Day 76 – Byrness to Jedburgh

What with injury time and flat tires, by this point it felt as if we had been hovering just north of Hadrian’s wall for ever. Arran was becoming openly mutinous at the prospect of doing any more ‘Roman stuff’ and I was really looking forward to leaving the Pennine Way, bleak moorlands and England behind in one fell swoop.
I wasn’t expecting much from the day’s route, though, and if truth be told was a bit apprehensive about leaving a national trail (even one as haphazardly waymarked as the Pennine Way) and heading over the border armed only with strip maps (having failed to pick up a map for this section).
The sky was grey and overcast when I set off, and I mentally braced myself for another cold, wet day. In the event, the rain didn’t materialise; it was squidgy underfoot but not too bad, and I made fairly good progress. There were some good views as I headed north, although signs by the path alternated bizarrely between military warnings (“Danger of death – do not pick up unexploded bombs” – I paraphrase) and archaeological notices (“Do not dig”). The latter showed a green circle indicating permitted activity, but it was impossible to tell what it was – my closest guess was either ‘holding a clipboard’ or ‘sketching’.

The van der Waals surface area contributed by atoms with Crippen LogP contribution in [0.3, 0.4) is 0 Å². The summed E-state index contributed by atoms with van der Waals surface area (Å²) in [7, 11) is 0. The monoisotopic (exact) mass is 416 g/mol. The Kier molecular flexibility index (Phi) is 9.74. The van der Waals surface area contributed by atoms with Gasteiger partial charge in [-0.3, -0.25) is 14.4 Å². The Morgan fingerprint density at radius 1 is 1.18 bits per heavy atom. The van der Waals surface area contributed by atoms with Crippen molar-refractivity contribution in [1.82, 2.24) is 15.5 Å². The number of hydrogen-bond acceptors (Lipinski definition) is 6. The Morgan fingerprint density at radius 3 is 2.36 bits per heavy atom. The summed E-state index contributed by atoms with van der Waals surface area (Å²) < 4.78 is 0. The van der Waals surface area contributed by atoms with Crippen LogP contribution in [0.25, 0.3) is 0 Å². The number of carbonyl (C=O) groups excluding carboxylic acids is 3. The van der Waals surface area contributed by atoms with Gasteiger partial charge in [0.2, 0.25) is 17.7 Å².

I stopped briefly at Chew Green (the site of a former Roman fort which is now in the middle of nowhere) before heading north, to finally leave the Pennine Way and cross the border into Scotland.
Actually, the border is a massive anticlimax. There’s a wire and post fence but nothing to distinguish it from any other fence or tell you that you have entered Scotland (not sure what I expected but a sign and maybe a saltire or two would have been nice).
The route from the border onwards follows Dere Street, a Roman road which for some of the way has ancient monument status. The path headed away from the Pennine Way to crest a hill, and when I puffed my way up, I was rewarded by the most amazing vista of the lowland hills and farmland beyond. The sun came out, and as I gazed over this landscape it finally hit me – I was in Scotland! More importantly, I had WALKED to Scotland! Definitely one of those LEJOG moments. Dere Street goes down the hill in a lovely curved sweep of grassy turf, and as I walked down I couldn’t stop grinning.
The rest of the afternoon couldn’t quite match that, but there was some pleasant walking through fields and the slightly comic sight of a farmer trying to herd sheep with the most inept sheepdog ever. The last bit into Jedburgh, down roads, seemed to take forever, but I marched into the campsite in a buoyant mood. Highlights: I’m in Scotland!


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